And the graph – http://ei.marketwatch.com/Multimedia/2013/07/19/Photos/ME/MW-BF703_pfau2_20130719165942_ME.jpg?uuid=25d19c36-f0b6-11e2-922f-002128040cf6

  9. Are the retirement income amounts in todays dollars or future dollars (adjusted for inflation)? 40k in 30 years will be worth 20k in todays dollars.

  10. ted novak says:

    I have been retired for 19 years. Who ever writes these articles does not deal in reality. 4%? Why would I use a 4% return or withdrawal calculation when I am receiving 8%+ on preferred dtock funds and 7.25% on individual preferreds? I am getting 12% on Business Development Corporations and 8%+ on equity option income closed end funds. Mortgage Reits pay in the teens and equity reits of decent quality pay in the 7s in a blended portfolio. It has been working for 19 years. I don’t spend everything the portfolio earns and reinvest the remainder so I have a larger income next year. In 2 years social security kicks in and I can save it all. Who ever writes these columns is dealing is theory that makes sure to cover the writer form any possible lawsuit. I am retired in reality for 19 years and only 2 years away from a fairly large cash flow increase. The writer may tell you that what I am doing id filled with risk. It’s not. Risk is believing you can only receive 4% on your retirement investments. You can easily construct a portfolio paying 8% live on 6% and reinvest the remaining 2% for a larger income next year. Good luck.

    • Hi Ted, thanks for the comments. To echo some of the above discussions, I just want to reiterate that the 4% growth rate is inflation adjusted, or about 3% lower than a nominal growth rate of 7%, which is closer to some of the returns you are describing above. Congratulations on such a successfully engineered retirement portfolio, especially one that weathered the great recession so well. I plan to do the same thing, withdrawing a little bit less, especially in the early years.

      And you do have me pegged talking about risk 🙂 The risk-reward tradeoff is unavoidable. Higher returns inevitably come with higher risk. There is a reason the T-bill has such a low rate of return; it is believed to be one of the safest investments around. More on risk-reward and the efficient frontier here: http://www.investopedia.com/terms/e/efficientfrontier.asp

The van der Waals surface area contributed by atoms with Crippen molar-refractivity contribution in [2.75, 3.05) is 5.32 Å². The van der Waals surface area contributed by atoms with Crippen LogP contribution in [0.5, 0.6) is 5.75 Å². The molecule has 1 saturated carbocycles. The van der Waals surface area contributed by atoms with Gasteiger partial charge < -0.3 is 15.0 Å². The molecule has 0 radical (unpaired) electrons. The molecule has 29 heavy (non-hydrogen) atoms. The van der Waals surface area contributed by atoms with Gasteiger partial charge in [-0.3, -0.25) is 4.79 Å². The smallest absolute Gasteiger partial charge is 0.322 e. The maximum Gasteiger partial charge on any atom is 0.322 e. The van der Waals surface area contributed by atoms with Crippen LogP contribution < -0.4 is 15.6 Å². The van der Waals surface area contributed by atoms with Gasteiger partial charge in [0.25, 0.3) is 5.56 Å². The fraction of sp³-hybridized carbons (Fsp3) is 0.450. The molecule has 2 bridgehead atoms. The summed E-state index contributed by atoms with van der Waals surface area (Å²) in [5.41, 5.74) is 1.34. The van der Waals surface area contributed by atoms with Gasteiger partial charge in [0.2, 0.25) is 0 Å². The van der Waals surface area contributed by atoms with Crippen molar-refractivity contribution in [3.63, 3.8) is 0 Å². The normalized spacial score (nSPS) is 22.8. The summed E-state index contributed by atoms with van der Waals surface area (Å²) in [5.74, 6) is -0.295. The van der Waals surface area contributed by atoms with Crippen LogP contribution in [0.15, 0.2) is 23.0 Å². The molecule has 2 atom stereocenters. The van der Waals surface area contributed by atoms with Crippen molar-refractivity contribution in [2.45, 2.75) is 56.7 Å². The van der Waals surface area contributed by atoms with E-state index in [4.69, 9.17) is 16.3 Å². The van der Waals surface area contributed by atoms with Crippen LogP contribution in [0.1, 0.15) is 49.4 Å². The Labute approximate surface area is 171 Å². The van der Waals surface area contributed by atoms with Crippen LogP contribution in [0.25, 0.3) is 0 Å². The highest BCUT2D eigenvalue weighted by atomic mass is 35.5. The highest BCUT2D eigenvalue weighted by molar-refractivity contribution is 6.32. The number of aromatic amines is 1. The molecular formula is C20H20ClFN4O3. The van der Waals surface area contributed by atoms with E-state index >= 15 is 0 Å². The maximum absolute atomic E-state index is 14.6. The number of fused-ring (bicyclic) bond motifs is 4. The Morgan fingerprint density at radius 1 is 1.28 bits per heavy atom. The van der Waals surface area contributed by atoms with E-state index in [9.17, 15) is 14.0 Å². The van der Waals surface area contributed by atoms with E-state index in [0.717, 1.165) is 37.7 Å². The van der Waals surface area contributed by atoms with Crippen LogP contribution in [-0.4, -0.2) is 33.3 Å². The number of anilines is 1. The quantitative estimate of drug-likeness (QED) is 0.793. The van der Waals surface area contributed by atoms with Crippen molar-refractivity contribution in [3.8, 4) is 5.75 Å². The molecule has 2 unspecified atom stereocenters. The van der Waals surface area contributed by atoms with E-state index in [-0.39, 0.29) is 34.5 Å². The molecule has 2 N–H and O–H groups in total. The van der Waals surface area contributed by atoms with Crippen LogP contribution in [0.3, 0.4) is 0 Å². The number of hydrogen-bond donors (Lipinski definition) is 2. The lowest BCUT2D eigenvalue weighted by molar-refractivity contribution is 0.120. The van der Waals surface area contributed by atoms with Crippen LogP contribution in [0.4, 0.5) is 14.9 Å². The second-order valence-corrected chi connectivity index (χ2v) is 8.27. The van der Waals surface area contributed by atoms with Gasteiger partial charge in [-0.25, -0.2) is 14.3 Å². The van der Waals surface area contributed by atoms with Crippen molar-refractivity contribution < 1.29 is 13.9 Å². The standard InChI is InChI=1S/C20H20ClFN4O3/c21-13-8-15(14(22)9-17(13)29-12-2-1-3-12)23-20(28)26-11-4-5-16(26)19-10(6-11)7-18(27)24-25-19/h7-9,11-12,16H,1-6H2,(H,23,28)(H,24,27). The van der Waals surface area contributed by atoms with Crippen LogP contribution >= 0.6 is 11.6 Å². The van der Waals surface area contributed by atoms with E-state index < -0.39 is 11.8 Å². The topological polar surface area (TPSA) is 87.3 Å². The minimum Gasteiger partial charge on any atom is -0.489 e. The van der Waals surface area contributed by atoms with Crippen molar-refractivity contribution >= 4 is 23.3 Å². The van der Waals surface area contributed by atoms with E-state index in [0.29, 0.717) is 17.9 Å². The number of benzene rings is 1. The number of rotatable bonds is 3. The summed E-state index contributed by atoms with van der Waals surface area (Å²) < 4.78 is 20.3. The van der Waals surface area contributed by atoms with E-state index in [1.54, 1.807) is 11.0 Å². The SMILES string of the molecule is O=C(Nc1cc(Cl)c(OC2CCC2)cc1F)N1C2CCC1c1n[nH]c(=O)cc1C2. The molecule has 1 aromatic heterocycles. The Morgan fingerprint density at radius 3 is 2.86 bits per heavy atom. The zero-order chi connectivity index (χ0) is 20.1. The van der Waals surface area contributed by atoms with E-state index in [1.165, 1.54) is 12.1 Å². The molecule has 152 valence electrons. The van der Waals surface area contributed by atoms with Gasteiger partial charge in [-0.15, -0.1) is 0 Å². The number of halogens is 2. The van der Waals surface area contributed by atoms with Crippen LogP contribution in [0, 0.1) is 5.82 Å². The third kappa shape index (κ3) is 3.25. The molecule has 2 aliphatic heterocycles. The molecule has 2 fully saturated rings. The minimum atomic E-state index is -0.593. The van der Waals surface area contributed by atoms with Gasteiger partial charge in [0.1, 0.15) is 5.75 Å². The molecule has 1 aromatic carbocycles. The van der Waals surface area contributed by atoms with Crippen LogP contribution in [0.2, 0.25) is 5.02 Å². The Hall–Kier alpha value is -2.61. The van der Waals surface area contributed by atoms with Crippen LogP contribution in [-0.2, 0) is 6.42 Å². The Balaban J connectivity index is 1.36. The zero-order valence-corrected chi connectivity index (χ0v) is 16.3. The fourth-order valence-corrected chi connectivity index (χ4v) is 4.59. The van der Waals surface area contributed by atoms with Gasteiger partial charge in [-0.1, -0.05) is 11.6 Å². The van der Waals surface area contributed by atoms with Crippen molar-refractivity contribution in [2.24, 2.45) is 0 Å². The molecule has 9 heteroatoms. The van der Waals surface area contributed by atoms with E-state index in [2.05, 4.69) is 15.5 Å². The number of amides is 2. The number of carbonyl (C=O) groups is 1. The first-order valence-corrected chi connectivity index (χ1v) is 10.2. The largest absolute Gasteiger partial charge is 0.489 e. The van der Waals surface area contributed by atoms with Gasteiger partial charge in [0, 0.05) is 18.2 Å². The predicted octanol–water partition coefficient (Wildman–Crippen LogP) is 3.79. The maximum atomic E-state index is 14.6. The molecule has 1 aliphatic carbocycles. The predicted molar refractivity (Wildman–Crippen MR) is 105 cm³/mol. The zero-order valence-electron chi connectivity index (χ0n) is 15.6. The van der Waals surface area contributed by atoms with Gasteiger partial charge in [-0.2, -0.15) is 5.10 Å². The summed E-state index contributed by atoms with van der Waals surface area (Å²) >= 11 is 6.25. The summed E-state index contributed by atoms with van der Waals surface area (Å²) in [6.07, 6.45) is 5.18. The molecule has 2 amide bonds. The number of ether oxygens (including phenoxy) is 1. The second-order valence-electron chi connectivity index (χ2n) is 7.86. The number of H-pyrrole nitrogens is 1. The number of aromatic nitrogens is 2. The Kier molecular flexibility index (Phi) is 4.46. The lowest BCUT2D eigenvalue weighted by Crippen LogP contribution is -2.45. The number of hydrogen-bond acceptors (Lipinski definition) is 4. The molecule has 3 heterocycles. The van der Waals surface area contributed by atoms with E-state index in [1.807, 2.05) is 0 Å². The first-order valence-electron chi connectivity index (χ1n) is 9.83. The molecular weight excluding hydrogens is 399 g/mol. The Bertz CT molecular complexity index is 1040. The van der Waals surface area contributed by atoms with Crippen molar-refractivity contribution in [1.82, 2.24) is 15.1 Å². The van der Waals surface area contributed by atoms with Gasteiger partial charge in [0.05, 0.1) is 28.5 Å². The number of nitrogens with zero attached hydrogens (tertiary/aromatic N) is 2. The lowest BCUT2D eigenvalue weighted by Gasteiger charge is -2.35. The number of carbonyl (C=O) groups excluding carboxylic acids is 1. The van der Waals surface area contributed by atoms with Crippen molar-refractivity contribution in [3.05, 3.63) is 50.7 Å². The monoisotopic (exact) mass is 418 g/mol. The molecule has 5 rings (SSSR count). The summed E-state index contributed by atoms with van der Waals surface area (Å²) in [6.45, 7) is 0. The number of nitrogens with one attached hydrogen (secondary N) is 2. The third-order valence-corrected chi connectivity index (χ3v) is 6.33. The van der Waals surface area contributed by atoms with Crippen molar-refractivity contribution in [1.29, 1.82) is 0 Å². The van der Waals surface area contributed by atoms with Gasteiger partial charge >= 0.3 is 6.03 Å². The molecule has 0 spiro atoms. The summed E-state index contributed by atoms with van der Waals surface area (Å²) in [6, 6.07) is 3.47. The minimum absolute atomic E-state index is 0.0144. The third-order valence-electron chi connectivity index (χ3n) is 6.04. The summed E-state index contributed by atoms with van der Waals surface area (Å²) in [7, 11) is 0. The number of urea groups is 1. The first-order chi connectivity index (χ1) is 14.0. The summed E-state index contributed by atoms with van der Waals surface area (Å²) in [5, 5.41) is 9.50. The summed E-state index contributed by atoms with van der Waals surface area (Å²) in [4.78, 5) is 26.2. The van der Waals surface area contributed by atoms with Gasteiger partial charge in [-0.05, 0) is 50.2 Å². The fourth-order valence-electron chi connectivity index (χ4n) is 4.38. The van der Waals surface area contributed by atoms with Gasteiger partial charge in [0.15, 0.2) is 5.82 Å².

And to repost a link from above, here is some more commentary on “safe” withdrawal rates from one of the experts in the field. http://www.marketwatch.com/story/sustainable-withdrawals-vs-retirement-duration-2013-07-24

  11. Nice article, and something I am looking to do in the next couple years. One question I have. Have you thought about how pretax savings vs after tax savings can have an affect on a pre-retirement scenario.

    Example, if all of my savings (say 300k) are in pre tax accounts, which most of mine will be, I’ll have to be a little more creative with my taxes when I’m ready to retire. I wanted to try the roth conversion, but I am not sure if I’ll be able to do it or not. The good thing is I’ll be in the lower tax bracket, but there is always the concern that taxes will go up.

    Just a thought.

    • actually, I just read that converting money from tira to Roth does not count toward your MAGI. This may allow me to do some conversions during my pre-retirement years.

  12. I agree with a number of the things you outlined in your post, particularly those related to health. I always kept in shape during my working years (well, almost always). I retired to focus on writing a couple of years ago at 44, and I can say that I am definitely in the best shape of my life two years later from time at the gym, mountain biking, and rock climbing. It’s a great life made possible by saving 50% of my income during working years, investing wisely, and a little bit of luck.